Tuesday, January 02, 2007

2006: A Shameful Year

2006 was a shameful year for a literary establishment sinking deeper into corruption and irrelevance.

The "Nasdiij" affair exposed the patronizing racism of organizations like PEN.

Unlike Nasdiij, J.T. Leroy continues to be embraced by the literati, even though "his" life story was revealed to be an embarrassing fraud. Leroy's novels glamorized, for the amusement of a conscienceless elite, the notably UNglamorous world of child prostitutes. (This would stand as a nadir of establishment literary behavior were it not so typical.) Literary decision makers readily embrace phoniness while disdaining anything real.

The insular and predictable choices of the New York Times Book Review's best fiction books of the year demonstrate the ever-narrowing viewpoint at the top of today's literary world. The applauded authors are all well-connected well-trained house pets; safe and predictable.
What of the lit-world's behavior concerning the one true voice of literary integrity and independence, the Underground Literary Alliance?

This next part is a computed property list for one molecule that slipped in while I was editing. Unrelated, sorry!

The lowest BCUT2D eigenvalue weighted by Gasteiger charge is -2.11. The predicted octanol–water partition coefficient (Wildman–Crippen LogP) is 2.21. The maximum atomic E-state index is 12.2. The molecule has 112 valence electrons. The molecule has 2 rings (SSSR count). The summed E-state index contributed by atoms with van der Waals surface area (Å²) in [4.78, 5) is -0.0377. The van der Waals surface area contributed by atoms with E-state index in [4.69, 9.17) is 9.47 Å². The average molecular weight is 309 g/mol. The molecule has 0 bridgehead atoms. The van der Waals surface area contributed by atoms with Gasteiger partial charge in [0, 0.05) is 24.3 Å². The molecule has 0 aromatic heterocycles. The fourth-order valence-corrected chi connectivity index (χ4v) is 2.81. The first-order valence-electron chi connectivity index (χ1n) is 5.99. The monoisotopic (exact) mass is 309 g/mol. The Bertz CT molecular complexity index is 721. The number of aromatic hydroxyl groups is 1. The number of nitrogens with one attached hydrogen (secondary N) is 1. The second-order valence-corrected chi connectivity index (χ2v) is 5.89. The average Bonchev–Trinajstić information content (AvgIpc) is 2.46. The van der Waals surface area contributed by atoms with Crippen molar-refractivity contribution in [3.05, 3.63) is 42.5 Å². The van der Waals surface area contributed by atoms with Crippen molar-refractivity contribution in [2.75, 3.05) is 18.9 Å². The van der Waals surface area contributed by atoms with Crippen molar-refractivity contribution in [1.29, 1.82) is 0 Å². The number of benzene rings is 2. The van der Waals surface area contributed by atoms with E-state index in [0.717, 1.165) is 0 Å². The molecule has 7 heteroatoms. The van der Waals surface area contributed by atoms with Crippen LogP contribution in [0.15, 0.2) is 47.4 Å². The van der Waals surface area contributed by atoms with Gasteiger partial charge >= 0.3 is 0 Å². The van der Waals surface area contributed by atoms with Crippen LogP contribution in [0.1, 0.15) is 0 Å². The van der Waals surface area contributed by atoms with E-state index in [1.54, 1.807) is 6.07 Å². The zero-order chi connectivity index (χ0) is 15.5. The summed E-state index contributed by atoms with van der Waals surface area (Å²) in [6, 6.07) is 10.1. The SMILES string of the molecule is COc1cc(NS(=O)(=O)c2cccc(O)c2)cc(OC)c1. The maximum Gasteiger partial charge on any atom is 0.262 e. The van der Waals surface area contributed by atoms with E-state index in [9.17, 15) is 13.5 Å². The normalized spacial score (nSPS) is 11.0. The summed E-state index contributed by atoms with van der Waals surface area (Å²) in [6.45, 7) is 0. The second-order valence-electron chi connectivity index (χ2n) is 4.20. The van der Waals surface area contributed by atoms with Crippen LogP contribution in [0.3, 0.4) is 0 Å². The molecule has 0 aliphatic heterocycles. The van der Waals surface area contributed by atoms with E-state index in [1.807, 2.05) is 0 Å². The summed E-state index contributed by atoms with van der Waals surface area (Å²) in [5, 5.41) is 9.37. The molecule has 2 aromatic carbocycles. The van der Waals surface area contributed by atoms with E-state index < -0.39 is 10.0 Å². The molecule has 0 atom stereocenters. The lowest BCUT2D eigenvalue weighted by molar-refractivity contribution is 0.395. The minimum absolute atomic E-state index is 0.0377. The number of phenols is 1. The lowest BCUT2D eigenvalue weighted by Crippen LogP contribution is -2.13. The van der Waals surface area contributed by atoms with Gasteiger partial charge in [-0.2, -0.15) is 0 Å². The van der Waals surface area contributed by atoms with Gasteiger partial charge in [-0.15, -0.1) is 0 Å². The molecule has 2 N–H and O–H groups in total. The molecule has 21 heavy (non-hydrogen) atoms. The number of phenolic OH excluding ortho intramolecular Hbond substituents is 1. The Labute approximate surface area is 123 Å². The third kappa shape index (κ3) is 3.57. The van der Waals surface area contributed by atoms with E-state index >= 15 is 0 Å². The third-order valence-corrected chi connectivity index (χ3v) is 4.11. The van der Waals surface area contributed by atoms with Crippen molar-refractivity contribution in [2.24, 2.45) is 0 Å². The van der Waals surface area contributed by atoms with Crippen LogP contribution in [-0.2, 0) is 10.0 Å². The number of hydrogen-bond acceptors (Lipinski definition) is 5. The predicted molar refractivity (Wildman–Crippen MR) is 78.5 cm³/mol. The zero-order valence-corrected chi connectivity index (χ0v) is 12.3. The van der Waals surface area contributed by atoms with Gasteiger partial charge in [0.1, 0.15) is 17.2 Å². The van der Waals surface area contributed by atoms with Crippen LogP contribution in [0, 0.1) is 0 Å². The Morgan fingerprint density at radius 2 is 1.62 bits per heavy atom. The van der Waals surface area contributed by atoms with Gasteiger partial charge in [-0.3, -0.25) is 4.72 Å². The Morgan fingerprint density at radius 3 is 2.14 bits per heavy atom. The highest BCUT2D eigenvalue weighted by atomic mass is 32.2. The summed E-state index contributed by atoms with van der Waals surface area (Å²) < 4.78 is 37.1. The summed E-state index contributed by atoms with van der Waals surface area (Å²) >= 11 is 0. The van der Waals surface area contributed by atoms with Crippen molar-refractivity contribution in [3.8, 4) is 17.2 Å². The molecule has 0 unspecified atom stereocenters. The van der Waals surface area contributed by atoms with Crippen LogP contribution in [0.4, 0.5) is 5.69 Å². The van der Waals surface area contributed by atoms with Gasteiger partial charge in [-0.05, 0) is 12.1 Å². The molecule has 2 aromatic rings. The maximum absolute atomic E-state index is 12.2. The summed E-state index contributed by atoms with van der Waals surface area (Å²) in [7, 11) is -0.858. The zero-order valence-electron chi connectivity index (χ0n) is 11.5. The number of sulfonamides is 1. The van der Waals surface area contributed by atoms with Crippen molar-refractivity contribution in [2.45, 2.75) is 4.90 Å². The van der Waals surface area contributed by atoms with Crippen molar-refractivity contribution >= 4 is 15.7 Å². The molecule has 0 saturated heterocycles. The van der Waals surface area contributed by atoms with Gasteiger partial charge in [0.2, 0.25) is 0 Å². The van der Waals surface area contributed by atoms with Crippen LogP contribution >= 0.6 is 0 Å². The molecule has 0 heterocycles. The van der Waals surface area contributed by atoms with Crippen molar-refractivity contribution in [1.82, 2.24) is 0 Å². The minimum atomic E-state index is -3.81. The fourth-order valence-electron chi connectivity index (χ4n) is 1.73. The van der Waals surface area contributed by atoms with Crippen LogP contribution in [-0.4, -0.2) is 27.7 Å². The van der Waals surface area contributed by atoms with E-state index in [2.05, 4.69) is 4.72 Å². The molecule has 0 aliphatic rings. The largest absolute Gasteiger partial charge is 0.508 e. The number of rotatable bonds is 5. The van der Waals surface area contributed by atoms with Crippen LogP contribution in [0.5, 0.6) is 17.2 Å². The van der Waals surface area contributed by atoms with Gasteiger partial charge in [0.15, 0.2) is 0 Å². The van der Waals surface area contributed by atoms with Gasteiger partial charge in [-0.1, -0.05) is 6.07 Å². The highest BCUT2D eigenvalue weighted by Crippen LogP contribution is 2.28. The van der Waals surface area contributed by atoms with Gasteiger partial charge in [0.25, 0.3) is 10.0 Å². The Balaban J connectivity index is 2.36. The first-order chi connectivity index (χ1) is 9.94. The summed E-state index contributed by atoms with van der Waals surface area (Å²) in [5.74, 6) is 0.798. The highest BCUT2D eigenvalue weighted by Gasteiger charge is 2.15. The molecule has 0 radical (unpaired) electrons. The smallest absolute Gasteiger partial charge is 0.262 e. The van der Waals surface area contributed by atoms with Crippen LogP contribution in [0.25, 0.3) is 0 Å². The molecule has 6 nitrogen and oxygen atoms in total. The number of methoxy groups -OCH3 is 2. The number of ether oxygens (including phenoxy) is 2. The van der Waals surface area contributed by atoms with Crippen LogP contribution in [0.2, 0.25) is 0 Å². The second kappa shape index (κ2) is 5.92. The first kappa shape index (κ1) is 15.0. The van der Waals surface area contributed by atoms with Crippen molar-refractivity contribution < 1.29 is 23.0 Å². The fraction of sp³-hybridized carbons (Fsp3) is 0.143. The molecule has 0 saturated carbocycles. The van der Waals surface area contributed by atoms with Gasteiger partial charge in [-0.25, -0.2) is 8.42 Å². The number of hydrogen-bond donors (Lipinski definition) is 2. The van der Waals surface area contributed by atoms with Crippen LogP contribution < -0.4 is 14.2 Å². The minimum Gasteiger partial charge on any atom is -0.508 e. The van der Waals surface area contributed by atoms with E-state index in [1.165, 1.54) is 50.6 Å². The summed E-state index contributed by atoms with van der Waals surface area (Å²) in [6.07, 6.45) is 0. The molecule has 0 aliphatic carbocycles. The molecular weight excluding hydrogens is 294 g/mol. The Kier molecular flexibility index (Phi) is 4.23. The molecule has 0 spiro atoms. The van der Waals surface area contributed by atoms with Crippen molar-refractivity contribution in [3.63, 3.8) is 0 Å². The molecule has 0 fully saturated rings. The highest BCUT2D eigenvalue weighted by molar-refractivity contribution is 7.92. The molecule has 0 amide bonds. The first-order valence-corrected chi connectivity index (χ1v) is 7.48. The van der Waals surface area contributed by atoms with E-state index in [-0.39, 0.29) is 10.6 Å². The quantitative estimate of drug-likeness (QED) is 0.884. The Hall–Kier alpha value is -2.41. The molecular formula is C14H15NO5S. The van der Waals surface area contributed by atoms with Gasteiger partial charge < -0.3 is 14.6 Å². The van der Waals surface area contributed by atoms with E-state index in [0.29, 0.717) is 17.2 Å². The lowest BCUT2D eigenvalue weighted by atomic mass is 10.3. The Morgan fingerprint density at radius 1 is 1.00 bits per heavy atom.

It's more egregious than ever.

In the spring the ULA (along with the reputations of Neal Cassady and Jack Kerouac) was publicly denounced by establishment attack dog Phillip Lopate from the stage of Columbia's Miller Hall. The contentious event raised scarcely a murmur from the sheep of the literary world.

Neither did my two-part expose this fall, appearing at the ULA's "Monday Report" (www.literaryrevolution.com) describing the big-money takeover of small press vehicle the Council of Literary Magazines and Presses.

This signal example of the monopolization of literature would be ignored even if the ULA weren't involved in breaking the story. Criticizing the takeover would ruffle too many feathers of too many important literary people. Conclusion: Those who should have made noise about this are invertebrates. It's useless to look to them for change.
We're hated because we hold a mirror up to the cowardice and corruption of go-along-to-get-along lit folk. Their "progressive" profiles are shown to be cardboard cutouts with nothing behind them.

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